27. ^ Brannen, Sarah S. (January 31, 2013). "Brubaker remains hopeful amid partner search". IceNetwork. 
  28. ^ Brannen, Sarah S. (February 19, 2013). "Brubaker finds his match, pairs up with Davis". IceNetwork. 
  29. ^ Druley, Kevin (July 22, 2014). "Fox Valley Ice Arena skating director's past includes international pairs figure skating". Kane County Chronicle. 
  30. ^ Lindsay DAVIS / Rockne BRUBAKER: 2013/2014 at the International Skating Union at the Wayback Machine (archived May 28, 2014)
  31. ^ a b Lindsy Davis / Rockne Brubaker at U.S. Figure Skating at the Wayback Machine (archived September 8, 2014)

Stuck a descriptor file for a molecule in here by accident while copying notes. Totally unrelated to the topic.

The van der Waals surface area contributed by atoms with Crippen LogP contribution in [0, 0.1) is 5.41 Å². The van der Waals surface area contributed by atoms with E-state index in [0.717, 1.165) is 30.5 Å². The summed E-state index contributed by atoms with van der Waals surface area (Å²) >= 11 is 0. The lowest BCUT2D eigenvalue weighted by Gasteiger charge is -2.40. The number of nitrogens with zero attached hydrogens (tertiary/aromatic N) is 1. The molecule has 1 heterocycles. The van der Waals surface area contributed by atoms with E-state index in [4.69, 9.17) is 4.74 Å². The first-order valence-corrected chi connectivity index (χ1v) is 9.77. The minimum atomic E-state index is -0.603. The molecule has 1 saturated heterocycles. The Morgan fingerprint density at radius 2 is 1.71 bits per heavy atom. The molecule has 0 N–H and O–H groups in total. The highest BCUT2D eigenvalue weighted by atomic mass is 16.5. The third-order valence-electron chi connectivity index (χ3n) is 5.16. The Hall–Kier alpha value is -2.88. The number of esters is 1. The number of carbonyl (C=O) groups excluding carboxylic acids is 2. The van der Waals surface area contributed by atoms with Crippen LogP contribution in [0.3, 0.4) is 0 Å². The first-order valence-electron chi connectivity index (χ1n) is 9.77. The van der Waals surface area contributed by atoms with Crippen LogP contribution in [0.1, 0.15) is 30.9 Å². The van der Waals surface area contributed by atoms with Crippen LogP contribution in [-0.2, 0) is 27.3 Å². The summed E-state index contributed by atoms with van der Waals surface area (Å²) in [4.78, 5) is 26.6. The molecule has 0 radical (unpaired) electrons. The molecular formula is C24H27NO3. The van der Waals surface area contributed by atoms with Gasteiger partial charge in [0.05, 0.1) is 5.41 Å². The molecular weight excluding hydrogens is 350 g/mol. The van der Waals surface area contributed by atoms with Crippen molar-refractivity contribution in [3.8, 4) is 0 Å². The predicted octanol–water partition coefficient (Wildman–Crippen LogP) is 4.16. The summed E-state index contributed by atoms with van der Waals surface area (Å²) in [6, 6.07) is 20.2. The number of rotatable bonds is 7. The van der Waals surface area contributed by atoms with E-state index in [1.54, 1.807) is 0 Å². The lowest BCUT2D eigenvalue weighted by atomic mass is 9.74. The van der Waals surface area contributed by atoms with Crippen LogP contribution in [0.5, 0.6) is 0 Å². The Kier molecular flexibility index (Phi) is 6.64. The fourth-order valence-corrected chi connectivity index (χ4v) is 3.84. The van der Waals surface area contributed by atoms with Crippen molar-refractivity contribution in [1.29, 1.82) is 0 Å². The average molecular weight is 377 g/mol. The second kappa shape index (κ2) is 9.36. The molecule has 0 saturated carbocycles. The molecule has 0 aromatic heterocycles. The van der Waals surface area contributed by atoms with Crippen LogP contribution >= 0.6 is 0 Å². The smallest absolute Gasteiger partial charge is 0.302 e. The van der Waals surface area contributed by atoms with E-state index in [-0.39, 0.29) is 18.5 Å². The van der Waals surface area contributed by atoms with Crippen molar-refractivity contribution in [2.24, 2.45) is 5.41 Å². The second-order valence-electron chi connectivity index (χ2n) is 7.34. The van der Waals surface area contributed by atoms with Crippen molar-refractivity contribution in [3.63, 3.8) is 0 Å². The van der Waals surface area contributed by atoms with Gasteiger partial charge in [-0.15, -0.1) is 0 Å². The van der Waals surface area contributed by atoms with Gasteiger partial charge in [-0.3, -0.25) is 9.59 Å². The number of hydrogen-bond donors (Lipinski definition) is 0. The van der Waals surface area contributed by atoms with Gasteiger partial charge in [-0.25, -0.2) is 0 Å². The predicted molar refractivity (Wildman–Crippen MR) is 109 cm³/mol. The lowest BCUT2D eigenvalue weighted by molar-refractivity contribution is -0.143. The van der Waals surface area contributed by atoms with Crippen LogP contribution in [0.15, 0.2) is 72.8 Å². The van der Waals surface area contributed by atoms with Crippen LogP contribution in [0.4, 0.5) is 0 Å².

32. ^ Mary Beth MARLEY / Rockne BRUBAKER: 2011/2012 at the International Skating Union at the Wayback Machine (archived October 1, 2012)
  33. ^ Mary Beth MARLEY / Rockne BRUBAKER: 2010/2011 at the International Skating Union at the Wayback Machine (archived April 23, 2011)
  34. ^ Keauna MCLAUGHLIN / Rockne BRUBAKER: 2009/2010 at the International Skating Union at the Wayback Machine (archived September 14, 2011)
  35. ^ Keauna MCLAUGHLIN / Rockne BRUBAKER: 2008/2009 at the International Skating Union at the Wayback Machine (archived June 16, 2009)
  36. ^ a b Programs at the official website of Keauna McLaughlin & Rockne Brubaker at the Wayback Machine (archived January 24, 2011)
  37. ^ Keauna MCLAUGHLIN / Rockne BRUBAKER: 2007/2008 at the International Skating Union at the Wayback Machine (archived January 29, 2008)
  38. ^ Keauna MCLAUGHLIN / Rockne BRUBAKER: 2006/2007 at the International Skating Union at the Wayback Machine (archived April 29, 2007)